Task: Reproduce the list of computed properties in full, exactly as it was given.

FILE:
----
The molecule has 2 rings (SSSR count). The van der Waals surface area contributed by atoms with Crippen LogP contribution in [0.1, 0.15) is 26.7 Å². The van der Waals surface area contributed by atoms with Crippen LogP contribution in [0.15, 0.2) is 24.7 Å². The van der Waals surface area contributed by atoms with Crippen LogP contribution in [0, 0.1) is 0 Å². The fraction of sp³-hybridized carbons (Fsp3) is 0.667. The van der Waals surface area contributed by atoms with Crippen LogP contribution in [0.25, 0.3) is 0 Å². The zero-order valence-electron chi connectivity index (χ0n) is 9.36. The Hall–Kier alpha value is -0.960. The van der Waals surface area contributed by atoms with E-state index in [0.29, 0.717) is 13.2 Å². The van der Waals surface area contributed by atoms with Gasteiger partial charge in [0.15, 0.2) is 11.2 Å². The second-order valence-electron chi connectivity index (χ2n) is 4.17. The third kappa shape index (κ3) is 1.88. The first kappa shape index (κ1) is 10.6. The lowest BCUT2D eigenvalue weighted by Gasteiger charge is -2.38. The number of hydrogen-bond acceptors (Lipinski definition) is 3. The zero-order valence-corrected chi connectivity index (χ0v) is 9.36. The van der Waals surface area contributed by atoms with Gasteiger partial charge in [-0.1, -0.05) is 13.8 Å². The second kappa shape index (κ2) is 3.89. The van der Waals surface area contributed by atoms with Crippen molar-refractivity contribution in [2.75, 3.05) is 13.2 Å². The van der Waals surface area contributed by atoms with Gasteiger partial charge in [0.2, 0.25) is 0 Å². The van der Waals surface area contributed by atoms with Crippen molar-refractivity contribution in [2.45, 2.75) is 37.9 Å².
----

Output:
The molecule has 2 rings (SSSR count). The van der Waals surface area contributed by atoms with Crippen LogP contribution in [0.1, 0.15) is 26.7 Å². The van der Waals surface area contributed by atoms with Crippen LogP contribution in [0.15, 0.2) is 24.7 Å². The van der Waals surface area contributed by atoms with Crippen LogP contribution in [0, 0.1) is 0 Å². The fraction of sp³-hybridized carbons (Fsp3) is 0.667. The van der Waals surface area contributed by atoms with Crippen LogP contribution in [0.25, 0.3) is 0 Å². The zero-order valence-electron chi connectivity index (χ0n) is 9.36. The Hall–Kier alpha value is -0.960. The van der Waals surface area contributed by atoms with E-state index in [0.29, 0.717) is 13.2 Å². The van der Waals surface area contributed by atoms with Gasteiger partial charge in [0.15, 0.2) is 11.2 Å². The second-order valence-electron chi connectivity index (χ2n) is 4.17. The third kappa shape index (κ3) is 1.88. The first kappa shape index (κ1) is 10.6. The lowest BCUT2D eigenvalue weighted by Gasteiger charge is -2.38. The number of hydrogen-bond acceptors (Lipinski definition) is 3. The zero-order valence-corrected chi connectivity index (χ0v) is 9.36. The van der Waals surface area contributed by atoms with Gasteiger partial charge in [-0.1, -0.05) is 13.8 Å². The second kappa shape index (κ2) is 3.89. The van der Waals surface area contributed by atoms with Crippen molar-refractivity contribution in [2.75, 3.05) is 13.2 Å². The van der Waals surface area contributed by atoms with Gasteiger partial charge in [0.2, 0.25) is 0 Å². The van der Waals surface area contributed by atoms with Crippen molar-refractivity contribution in [2.45, 2.75) is 37.9 Å².